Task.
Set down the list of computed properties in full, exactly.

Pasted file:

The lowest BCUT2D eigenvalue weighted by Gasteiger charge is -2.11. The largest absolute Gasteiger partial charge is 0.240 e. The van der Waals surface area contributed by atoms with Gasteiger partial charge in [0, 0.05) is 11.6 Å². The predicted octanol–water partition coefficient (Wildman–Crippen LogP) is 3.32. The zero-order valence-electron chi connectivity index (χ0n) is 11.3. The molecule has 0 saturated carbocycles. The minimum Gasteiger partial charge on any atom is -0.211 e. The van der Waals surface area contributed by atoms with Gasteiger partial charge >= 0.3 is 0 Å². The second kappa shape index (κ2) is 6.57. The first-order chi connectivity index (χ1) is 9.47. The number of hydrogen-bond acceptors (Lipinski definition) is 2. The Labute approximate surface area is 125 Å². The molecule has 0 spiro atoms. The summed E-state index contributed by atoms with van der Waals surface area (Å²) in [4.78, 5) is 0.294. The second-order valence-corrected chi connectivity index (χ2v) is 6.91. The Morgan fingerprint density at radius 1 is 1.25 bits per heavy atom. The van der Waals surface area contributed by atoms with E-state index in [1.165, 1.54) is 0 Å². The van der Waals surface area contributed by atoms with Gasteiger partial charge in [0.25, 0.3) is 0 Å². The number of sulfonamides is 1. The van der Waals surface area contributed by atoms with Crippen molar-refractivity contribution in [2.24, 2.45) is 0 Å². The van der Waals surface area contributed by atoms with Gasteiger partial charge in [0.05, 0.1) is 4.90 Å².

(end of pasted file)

The lowest BCUT2D eigenvalue weighted by Gasteiger charge is -2.11. The largest absolute Gasteiger partial charge is 0.240 e. The van der Waals surface area contributed by atoms with Gasteiger partial charge in [0, 0.05) is 11.6 Å². The predicted octanol–water partition coefficient (Wildman–Crippen LogP) is 3.32. The zero-order valence-electron chi connectivity index (χ0n) is 11.3. The molecule has 0 saturated carbocycles. The minimum Gasteiger partial charge on any atom is -0.211 e. The van der Waals surface area contributed by atoms with Gasteiger partial charge >= 0.3 is 0 Å². The second kappa shape index (κ2) is 6.57. The first-order chi connectivity index (χ1) is 9.47. The number of hydrogen-bond acceptors (Lipinski definition) is 2. The Labute approximate surface area is 125 Å². The molecule has 0 spiro atoms. The summed E-state index contributed by atoms with van der Waals surface area (Å²) in [4.78, 5) is 0.294. The second-order valence-corrected chi connectivity index (χ2v) is 6.91. The Morgan fingerprint density at radius 1 is 1.25 bits per heavy atom. The van der Waals surface area contributed by atoms with E-state index in [1.165, 1.54) is 0 Å². The van der Waals surface area contributed by atoms with Gasteiger partial charge in [0.25, 0.3) is 0 Å². The number of sulfonamides is 1. The van der Waals surface area contributed by atoms with Crippen molar-refractivity contribution in [2.24, 2.45) is 0 Å². The van der Waals surface area contributed by atoms with Gasteiger partial charge in [0.05, 0.1) is 4.90 Å².